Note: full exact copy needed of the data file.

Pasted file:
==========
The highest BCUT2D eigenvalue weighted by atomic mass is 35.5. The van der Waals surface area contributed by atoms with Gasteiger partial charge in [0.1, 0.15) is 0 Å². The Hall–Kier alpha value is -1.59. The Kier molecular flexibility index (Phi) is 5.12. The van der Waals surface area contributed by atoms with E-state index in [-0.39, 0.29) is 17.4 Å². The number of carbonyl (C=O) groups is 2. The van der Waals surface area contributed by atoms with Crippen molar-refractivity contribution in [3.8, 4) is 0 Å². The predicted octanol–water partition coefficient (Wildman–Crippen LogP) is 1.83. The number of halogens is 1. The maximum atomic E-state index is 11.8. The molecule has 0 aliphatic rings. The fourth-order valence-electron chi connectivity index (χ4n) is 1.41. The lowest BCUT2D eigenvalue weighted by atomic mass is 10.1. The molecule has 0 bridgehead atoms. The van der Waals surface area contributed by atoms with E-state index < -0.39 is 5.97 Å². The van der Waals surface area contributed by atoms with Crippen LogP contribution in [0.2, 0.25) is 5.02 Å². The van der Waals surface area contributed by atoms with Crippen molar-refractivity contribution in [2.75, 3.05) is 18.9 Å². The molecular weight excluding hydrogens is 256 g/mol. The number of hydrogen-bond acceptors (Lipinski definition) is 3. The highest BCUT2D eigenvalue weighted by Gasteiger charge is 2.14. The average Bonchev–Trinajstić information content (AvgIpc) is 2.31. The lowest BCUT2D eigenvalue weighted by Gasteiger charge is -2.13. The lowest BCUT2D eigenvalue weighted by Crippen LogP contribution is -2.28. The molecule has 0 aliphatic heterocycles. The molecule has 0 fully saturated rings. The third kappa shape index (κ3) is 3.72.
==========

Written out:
The highest BCUT2D eigenvalue weighted by atomic mass is 35.5. The van der Waals surface area contributed by atoms with Gasteiger partial charge in [0.1, 0.15) is 0 Å². The Hall–Kier alpha value is -1.59. The Kier molecular flexibility index (Phi) is 5.12. The van der Waals surface area contributed by atoms with E-state index in [-0.39, 0.29) is 17.4 Å². The number of carbonyl (C=O) groups is 2. The van der Waals surface area contributed by atoms with Crippen molar-refractivity contribution in [3.8, 4) is 0 Å². The predicted octanol–water partition coefficient (Wildman–Crippen LogP) is 1.83. The number of halogens is 1. The maximum atomic E-state index is 11.8. The molecule has 0 aliphatic rings. The fourth-order valence-electron chi connectivity index (χ4n) is 1.41. The lowest BCUT2D eigenvalue weighted by atomic mass is 10.1. The molecule has 0 bridgehead atoms. The van der Waals surface area contributed by atoms with E-state index < -0.39 is 5.97 Å². The van der Waals surface area contributed by atoms with Crippen LogP contribution in [0.2, 0.25) is 5.02 Å². The van der Waals surface area contributed by atoms with Crippen molar-refractivity contribution in [2.75, 3.05) is 18.9 Å². The molecular weight excluding hydrogens is 256 g/mol. The number of hydrogen-bond acceptors (Lipinski definition) is 3. The highest BCUT2D eigenvalue weighted by Gasteiger charge is 2.14. The average Bonchev–Trinajstić information content (AvgIpc) is 2.31. The lowest BCUT2D eigenvalue weighted by Gasteiger charge is -2.13. The lowest BCUT2D eigenvalue weighted by Crippen LogP contribution is -2.28. The molecule has 0 aliphatic heterocycles. The molecule has 0 fully saturated rings. The third kappa shape index (κ3) is 3.72.